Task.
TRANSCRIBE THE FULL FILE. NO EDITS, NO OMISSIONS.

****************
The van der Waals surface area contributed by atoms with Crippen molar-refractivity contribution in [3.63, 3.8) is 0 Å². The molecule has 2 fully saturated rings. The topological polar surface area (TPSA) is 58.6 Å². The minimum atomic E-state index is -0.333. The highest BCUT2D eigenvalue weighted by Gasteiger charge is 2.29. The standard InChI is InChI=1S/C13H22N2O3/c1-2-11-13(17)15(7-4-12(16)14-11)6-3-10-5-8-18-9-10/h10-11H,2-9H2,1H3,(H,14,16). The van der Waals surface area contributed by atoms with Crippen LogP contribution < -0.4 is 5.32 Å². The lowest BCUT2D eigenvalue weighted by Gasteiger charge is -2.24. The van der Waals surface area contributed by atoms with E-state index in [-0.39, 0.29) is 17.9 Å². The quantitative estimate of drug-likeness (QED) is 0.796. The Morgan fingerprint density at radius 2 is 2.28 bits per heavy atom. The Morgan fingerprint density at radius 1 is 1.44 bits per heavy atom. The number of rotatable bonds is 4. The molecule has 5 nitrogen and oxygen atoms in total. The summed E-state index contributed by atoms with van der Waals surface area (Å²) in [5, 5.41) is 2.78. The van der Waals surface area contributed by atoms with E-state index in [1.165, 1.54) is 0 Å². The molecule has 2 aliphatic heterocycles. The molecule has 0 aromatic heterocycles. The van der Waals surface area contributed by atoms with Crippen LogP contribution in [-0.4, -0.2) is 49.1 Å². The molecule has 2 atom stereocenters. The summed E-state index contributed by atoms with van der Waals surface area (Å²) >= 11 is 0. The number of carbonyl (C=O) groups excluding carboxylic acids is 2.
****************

The van der Waals surface area contributed by atoms with Crippen molar-refractivity contribution in [3.63, 3.8) is 0 Å². The molecule has 2 fully saturated rings. The topological polar surface area (TPSA) is 58.6 Å². The minimum atomic E-state index is -0.333. The highest BCUT2D eigenvalue weighted by Gasteiger charge is 2.29. The standard InChI is InChI=1S/C13H22N2O3/c1-2-11-13(17)15(7-4-12(16)14-11)6-3-10-5-8-18-9-10/h10-11H,2-9H2,1H3,(H,14,16). The van der Waals surface area contributed by atoms with Crippen LogP contribution < -0.4 is 5.32 Å². The lowest BCUT2D eigenvalue weighted by Gasteiger charge is -2.24. The van der Waals surface area contributed by atoms with E-state index in [-0.39, 0.29) is 17.9 Å². The quantitative estimate of drug-likeness (QED) is 0.796. The Morgan fingerprint density at radius 2 is 2.28 bits per heavy atom. The Morgan fingerprint density at radius 1 is 1.44 bits per heavy atom. The number of rotatable bonds is 4. The molecule has 5 nitrogen and oxygen atoms in total. The summed E-state index contributed by atoms with van der Waals surface area (Å²) in [5, 5.41) is 2.78. The van der Waals surface area contributed by atoms with E-state index in [1.165, 1.54) is 0 Å². The molecule has 2 aliphatic heterocycles. The molecule has 0 aromatic heterocycles. The van der Waals surface area contributed by atoms with Crippen LogP contribution in [-0.4, -0.2) is 49.1 Å². The molecule has 2 atom stereocenters. The summed E-state index contributed by atoms with van der Waals surface area (Å²) >= 11 is 0. The number of carbonyl (C=O) groups excluding carboxylic acids is 2.